About the Research Group

We apply novel chemistry within a biology setting to enhance understanding of diseases on the molecular level and to develop new or personalized drugs. Our targets of interest are studies on nuclear receptors that play a role in cancers and on the visualization and assembly processes of proteins, such as disease relevant membrane proteins.

Our group synthesizes novel molecules and supramolecular architectures and explores these for understanding and modulating protein-protein interactions.

  1. The nuclear receptor – cofactor interaction is the key protein protein interaction that transfers ligand induced changes in the nuclear receptor conformation to the transcriptional machinery. A molecular understanding of this process and its regulation is necessary to fully control and predict the effects of nuclear receptor targeting. Using several Nuclear Receptors as working horses (including ER, RXR, and ROR), molecular strategies to elucidate this protein-protein interaction at the molecular level are developed.
  2. 14-3-3 proteins are scaffold proteins acting to regulate the function and localization of their binding partners. Our group develops drug discovery strategies to stabilize or inhibit 14-3-3 based protein-protein interactions and thus contributes to novel therapeutic concepts for the diseases in which 14-3-3 proteins play a role. Notably, the complex interplay of the multiple phosphorylated protein binding partners, the bivalent 14-3-3 platform and small molecules constitutes an attractive multivalent complex system.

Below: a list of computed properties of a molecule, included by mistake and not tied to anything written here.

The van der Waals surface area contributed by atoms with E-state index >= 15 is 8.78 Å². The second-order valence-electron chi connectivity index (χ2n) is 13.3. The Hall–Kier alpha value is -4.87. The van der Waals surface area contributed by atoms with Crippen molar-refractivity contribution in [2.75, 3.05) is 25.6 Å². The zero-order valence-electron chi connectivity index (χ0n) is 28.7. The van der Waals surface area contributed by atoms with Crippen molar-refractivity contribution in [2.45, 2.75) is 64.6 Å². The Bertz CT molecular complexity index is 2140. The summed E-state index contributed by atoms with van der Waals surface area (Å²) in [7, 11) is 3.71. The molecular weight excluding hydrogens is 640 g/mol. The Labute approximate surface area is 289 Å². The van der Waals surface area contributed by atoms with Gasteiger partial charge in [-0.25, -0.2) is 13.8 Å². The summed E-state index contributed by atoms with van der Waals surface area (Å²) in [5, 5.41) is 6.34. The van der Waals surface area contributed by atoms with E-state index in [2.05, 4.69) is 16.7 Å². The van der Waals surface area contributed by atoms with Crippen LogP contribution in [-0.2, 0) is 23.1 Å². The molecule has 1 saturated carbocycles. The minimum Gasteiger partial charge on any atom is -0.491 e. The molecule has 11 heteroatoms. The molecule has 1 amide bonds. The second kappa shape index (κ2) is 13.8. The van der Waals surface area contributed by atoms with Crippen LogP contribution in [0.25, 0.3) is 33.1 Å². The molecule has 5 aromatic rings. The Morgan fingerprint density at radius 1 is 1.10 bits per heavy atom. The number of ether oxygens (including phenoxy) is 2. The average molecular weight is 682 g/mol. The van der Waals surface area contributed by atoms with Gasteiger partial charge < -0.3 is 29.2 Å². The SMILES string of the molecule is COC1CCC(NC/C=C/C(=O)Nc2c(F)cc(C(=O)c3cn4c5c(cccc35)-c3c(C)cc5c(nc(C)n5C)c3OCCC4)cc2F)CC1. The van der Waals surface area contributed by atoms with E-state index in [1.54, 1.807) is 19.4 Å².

3. Supramolecular chemistry has primarily found its inspiration in biomolecules and their interactions. Synthetic host-guest systems are applied for the controlled and reversible dimerization and immobilization of proteins. Specifically, cucurbituril based systems are being used to recognize specific protein elements. In this way, supramolecular inducers of dimerization can be generated that act as allosteric modulators and activators of enzyme dimerization and activation. Supramolecular self-assembling platforms are synthesized to enable 1-D protein assembly along a self-assembling scaffold.

These three lines of research are combined to generate synthetic supramolecular signaling systems which we use to understand signal transduction and to complement the cell with novel signaling elements.